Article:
Open-economy considerations that create the possibility of ‘beggar-thy-neighbor’ effects offer one explanation for why the relationship between distribution, demand, and growth may be complicated in the short run. Several authors have argued recently, however, that even if demand and growth are profit-led in many individual countries, the global economy is likely to be wage-led since the planet as a whole runs balanced trade. This paper shows that this argument, while intuitively appealing, does not hold up to careful examination. Although the world economy as a whole is a closed system, it is not isomorphic to a closed economy, thanks to repercussion effects, relative price movements, and cross-country heterogeneity. Using asymmetries in consumption as a simple illustrative device I show that, in a two-country world, the effects of global redistribution depend on the nature of the constituent economies. This conclusion holds in spite of balanced trade at a planetary level, and regardless of whether one or both economies have excess capacity or whether zero-sum effects are present or not.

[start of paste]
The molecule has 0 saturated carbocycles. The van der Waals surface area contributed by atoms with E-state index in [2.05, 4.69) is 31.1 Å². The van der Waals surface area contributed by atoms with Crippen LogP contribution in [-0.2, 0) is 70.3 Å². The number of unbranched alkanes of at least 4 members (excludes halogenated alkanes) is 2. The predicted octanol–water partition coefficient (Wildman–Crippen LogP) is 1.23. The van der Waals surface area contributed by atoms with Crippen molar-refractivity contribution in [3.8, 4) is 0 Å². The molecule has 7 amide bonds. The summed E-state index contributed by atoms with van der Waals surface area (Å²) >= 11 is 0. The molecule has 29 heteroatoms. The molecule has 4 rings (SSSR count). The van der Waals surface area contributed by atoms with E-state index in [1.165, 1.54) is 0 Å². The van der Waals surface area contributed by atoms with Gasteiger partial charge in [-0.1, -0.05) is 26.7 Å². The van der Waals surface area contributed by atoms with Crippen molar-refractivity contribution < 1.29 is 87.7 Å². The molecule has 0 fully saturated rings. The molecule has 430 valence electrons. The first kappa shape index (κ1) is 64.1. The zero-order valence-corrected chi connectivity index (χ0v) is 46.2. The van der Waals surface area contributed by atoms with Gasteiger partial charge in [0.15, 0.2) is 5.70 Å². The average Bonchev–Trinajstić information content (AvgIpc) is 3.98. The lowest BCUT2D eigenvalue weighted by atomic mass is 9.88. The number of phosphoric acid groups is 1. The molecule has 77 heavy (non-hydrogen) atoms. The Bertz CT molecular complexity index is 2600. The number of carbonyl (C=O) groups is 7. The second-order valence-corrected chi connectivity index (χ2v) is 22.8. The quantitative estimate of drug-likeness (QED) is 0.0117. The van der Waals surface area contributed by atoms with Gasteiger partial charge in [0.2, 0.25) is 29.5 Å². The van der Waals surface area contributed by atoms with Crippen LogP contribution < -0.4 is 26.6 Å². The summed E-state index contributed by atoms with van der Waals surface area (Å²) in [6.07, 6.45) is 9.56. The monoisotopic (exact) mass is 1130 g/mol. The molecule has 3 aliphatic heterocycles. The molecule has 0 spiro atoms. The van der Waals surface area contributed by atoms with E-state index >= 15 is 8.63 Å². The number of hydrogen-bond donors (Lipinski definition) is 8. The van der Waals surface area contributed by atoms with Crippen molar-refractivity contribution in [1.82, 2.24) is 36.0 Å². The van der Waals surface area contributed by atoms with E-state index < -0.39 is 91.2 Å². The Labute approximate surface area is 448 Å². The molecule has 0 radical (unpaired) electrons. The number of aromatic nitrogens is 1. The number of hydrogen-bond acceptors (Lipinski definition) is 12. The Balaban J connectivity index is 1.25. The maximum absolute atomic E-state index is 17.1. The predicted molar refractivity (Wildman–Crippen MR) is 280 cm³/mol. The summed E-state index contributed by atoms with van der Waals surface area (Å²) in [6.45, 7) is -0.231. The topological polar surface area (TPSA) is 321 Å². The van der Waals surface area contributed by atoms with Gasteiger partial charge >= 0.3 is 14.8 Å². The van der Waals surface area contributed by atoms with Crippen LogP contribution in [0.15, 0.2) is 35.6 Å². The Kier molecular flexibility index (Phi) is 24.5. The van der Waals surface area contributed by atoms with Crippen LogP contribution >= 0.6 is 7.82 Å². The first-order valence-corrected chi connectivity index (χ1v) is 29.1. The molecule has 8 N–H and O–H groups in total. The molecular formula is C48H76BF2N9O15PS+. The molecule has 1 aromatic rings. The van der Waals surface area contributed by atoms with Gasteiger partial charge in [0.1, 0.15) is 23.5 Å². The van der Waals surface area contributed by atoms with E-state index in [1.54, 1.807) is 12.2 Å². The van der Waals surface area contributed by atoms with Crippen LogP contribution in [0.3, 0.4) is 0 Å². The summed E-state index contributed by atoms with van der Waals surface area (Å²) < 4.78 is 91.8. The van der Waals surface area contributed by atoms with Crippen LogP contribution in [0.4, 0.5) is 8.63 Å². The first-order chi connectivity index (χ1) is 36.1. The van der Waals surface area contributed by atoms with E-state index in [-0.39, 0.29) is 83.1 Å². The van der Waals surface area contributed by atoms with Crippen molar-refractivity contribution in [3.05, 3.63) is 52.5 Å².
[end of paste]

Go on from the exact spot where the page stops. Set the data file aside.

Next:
Growth in low-income developing economies with large sectors characterized by underemployment is unlikely to be wage-led in the traditional neo-Kaleckian sense of the term. Output and employment in the sectors of the economy producing non-tradable output could be demand-led, however, and policies directly aimed at more equitable distribution in these sectors could boost long-run growth. Some of the fast-growing Asian economies may have been examples of relatively equitable growth which is not wage-led in the traditional neo-Kaleckian sense of the term. Over time, redistributive measures in the traditional sector, such as land reforms, could lead to faster wage and output growth across the economy.